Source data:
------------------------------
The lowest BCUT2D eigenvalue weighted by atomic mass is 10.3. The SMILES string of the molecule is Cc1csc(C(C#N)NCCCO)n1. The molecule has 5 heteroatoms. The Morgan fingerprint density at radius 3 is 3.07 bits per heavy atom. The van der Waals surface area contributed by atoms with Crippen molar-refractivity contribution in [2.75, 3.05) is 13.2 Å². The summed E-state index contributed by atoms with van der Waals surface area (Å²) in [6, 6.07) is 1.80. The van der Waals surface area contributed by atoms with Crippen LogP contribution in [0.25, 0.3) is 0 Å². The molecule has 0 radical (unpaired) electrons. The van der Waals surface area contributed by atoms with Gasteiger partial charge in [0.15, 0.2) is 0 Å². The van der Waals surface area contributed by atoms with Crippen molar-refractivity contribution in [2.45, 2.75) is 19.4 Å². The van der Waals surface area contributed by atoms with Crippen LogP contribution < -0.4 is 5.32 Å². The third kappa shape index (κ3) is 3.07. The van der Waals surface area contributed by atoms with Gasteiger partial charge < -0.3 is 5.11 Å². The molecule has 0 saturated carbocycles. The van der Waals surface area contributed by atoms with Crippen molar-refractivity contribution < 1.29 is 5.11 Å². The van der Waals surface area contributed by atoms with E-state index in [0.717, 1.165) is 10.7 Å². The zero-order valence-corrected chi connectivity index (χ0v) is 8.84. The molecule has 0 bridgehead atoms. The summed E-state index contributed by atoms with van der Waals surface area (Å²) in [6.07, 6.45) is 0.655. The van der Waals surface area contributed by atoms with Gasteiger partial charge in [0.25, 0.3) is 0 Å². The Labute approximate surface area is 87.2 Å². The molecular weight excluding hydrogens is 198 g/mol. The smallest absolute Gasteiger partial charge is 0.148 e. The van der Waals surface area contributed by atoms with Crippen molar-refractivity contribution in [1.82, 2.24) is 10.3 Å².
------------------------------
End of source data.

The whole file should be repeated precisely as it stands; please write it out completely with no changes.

The lowest BCUT2D eigenvalue weighted by atomic mass is 10.3. The SMILES string of the molecule is Cc1csc(C(C#N)NCCCO)n1. The molecule has 5 heteroatoms. The Morgan fingerprint density at radius 3 is 3.07 bits per heavy atom. The van der Waals surface area contributed by atoms with Crippen molar-refractivity contribution in [2.75, 3.05) is 13.2 Å². The summed E-state index contributed by atoms with van der Waals surface area (Å²) in [6, 6.07) is 1.80. The van der Waals surface area contributed by atoms with Crippen LogP contribution in [0.25, 0.3) is 0 Å². The molecule has 0 radical (unpaired) electrons. The van der Waals surface area contributed by atoms with Gasteiger partial charge in [0.15, 0.2) is 0 Å². The van der Waals surface area contributed by atoms with Crippen molar-refractivity contribution in [2.45, 2.75) is 19.4 Å². The van der Waals surface area contributed by atoms with Crippen LogP contribution < -0.4 is 5.32 Å². The third kappa shape index (κ3) is 3.07. The van der Waals surface area contributed by atoms with Gasteiger partial charge < -0.3 is 5.11 Å². The molecule has 0 saturated carbocycles. The van der Waals surface area contributed by atoms with Crippen molar-refractivity contribution < 1.29 is 5.11 Å². The van der Waals surface area contributed by atoms with E-state index in [0.717, 1.165) is 10.7 Å². The zero-order valence-corrected chi connectivity index (χ0v) is 8.84. The molecule has 0 bridgehead atoms. The summed E-state index contributed by atoms with van der Waals surface area (Å²) in [6.07, 6.45) is 0.655. The van der Waals surface area contributed by atoms with Gasteiger partial charge in [0.25, 0.3) is 0 Å². The Labute approximate surface area is 87.2 Å². The molecular weight excluding hydrogens is 198 g/mol. The smallest absolute Gasteiger partial charge is 0.148 e. The van der Waals surface area contributed by atoms with Crippen molar-refractivity contribution in [1.82, 2.24) is 10.3 Å².